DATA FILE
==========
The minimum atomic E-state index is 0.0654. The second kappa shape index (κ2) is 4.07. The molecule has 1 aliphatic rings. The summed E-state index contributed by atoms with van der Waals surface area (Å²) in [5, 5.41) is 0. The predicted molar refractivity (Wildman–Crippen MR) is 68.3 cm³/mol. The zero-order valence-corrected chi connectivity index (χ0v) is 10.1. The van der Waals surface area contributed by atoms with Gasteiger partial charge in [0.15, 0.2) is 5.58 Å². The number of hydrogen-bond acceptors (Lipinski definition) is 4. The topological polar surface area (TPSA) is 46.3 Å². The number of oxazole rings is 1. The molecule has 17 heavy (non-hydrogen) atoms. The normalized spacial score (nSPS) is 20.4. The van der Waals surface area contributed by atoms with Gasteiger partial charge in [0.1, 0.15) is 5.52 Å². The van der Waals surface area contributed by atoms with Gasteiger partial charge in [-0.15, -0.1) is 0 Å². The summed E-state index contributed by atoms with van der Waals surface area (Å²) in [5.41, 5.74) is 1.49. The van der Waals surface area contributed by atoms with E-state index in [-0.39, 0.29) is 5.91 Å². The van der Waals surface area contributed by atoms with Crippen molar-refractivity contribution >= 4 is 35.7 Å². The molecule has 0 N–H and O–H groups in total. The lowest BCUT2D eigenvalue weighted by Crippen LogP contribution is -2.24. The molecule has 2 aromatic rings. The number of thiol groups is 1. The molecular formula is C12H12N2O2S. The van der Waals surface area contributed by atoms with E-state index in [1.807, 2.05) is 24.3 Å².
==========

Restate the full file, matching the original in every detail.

The minimum atomic E-state index is 0.0654. The second kappa shape index (κ2) is 4.07. The molecule has 1 aliphatic rings. The summed E-state index contributed by atoms with van der Waals surface area (Å²) in [5, 5.41) is 0. The predicted molar refractivity (Wildman–Crippen MR) is 68.3 cm³/mol. The zero-order valence-corrected chi connectivity index (χ0v) is 10.1. The van der Waals surface area contributed by atoms with Gasteiger partial charge in [0.15, 0.2) is 5.58 Å². The number of hydrogen-bond acceptors (Lipinski definition) is 4. The topological polar surface area (TPSA) is 46.3 Å². The number of oxazole rings is 1. The molecule has 17 heavy (non-hydrogen) atoms. The normalized spacial score (nSPS) is 20.4. The van der Waals surface area contributed by atoms with Gasteiger partial charge in [0.1, 0.15) is 5.52 Å². The van der Waals surface area contributed by atoms with Gasteiger partial charge in [-0.15, -0.1) is 0 Å². The summed E-state index contributed by atoms with van der Waals surface area (Å²) in [5.41, 5.74) is 1.49. The van der Waals surface area contributed by atoms with E-state index in [-0.39, 0.29) is 5.91 Å². The van der Waals surface area contributed by atoms with Crippen molar-refractivity contribution >= 4 is 35.7 Å². The molecule has 0 N–H and O–H groups in total. The lowest BCUT2D eigenvalue weighted by Crippen LogP contribution is -2.24. The molecule has 2 aromatic rings. The number of thiol groups is 1. The molecular formula is C12H12N2O2S. The van der Waals surface area contributed by atoms with E-state index in [1.807, 2.05) is 24.3 Å².